The outcome of interest is the incidence of elevated LFTs which was defined identically in all cohorts. Incidence rates (IRs) and 95% confidence intervals (CIs) were calculated for elevations of ALT, AST, ALP, and total bilirubin and were defined as a value measured after the index date that was above selected cut points of the upper limit of normal (ULN) for the test. Combinations of LFTs according to probable Hy’s Law (ALT or AST ≥ 3× ULN, ALP < 2× ULN, and bilirubin ≥ 2× ULN) which denote possible clinically significant liver abnormalities were also examined [12]. For the combination, each component LFT was required to occur on the same day.

For the cancer cohorts, patients were followed for elevations in LFTs from the index date (date of first qualifying cancer diagnosis) through the last LFT measurement before the database cutoff. For the TKI cohorts, LFT elevations were first calculated considering all follow-up time from initiation of TKI through the last LFT measurement before the database cutoff regardless of whether patients were actively taking the drug (i.e., all patient time after the index date was considered to be “drug-exposed” time). Secondly, LFT elevations were calculated during distinct periods of drug exposure (and nonexposure) during followup. The duration of exposure to the oral TKI agents was determined by a combination of available variables for days supply, dispensed quantity, administration frequency (quantity/time), and number of refills. For example, an oral drug with a 30-day supply and 2 refills had a total duration of 90 days. We used a 45-day or more gap in refill or administration of treatment to define time “off” of treatment. We calculated statistics to determine whether significant differences in categorical variables were present between eligible and ineligible patients within each cohort from a single database. However, the comparisons between the insurance claims and EMR databases are only descriptive with no formal testing. All analyses were conducted using SAS version 9.1.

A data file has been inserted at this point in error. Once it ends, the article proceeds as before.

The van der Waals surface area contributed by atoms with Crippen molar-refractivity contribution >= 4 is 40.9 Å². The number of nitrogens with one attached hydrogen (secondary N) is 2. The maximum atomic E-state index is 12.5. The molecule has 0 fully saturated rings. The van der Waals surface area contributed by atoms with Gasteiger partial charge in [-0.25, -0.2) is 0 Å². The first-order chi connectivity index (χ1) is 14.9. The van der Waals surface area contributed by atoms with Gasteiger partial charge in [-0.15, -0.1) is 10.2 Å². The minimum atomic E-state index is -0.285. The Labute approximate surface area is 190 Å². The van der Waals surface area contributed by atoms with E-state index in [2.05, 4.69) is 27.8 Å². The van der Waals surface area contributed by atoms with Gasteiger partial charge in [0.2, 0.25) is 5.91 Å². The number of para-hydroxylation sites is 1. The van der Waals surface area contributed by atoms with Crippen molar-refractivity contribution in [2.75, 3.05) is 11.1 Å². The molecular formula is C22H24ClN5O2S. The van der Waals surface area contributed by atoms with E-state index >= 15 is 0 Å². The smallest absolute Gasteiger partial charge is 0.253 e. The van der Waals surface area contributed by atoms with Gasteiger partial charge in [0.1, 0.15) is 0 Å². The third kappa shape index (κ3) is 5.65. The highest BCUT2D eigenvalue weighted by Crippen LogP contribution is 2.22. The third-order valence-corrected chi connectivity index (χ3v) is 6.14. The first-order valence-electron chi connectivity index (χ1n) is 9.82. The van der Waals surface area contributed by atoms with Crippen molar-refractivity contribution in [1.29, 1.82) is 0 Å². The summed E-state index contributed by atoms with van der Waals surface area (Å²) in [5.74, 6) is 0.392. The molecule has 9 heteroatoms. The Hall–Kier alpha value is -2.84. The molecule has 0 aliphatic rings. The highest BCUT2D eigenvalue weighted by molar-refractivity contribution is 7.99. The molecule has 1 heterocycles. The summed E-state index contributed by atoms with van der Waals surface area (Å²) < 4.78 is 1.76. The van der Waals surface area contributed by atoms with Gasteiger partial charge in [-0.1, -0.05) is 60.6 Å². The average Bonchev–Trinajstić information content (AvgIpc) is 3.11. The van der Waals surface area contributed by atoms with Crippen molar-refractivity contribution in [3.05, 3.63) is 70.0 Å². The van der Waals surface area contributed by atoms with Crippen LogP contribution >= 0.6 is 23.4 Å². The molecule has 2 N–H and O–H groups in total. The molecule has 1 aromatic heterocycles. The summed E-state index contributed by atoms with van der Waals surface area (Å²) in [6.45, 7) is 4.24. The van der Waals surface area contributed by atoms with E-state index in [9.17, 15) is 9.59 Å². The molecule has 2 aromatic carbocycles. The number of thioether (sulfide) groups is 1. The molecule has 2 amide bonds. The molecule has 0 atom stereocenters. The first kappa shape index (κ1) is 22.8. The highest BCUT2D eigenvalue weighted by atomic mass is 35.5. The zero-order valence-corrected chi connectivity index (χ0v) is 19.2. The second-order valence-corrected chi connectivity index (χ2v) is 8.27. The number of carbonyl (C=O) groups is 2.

3. Results

3.1. Patient Characteristics
3.1.1. EMR Cancer Cohort

Among the 38,940 patients who had an ICD-9-CM code for one of the solid tumors of interest, 11,452 (29%) met the additional LFT and follow-up time criteria (Figure 1). Among these eligible patients, two-thirds were females and the mean age at diagnosis was 62 years (standard deviation (SD) = 13) (Table 1). Breast (34.7%), lung (27.5%), and colorectal (17.9%) cancers were the most common cancer types observed.

Table 1: Baseline demographics for ineligible patients and eligible patients: EMR database.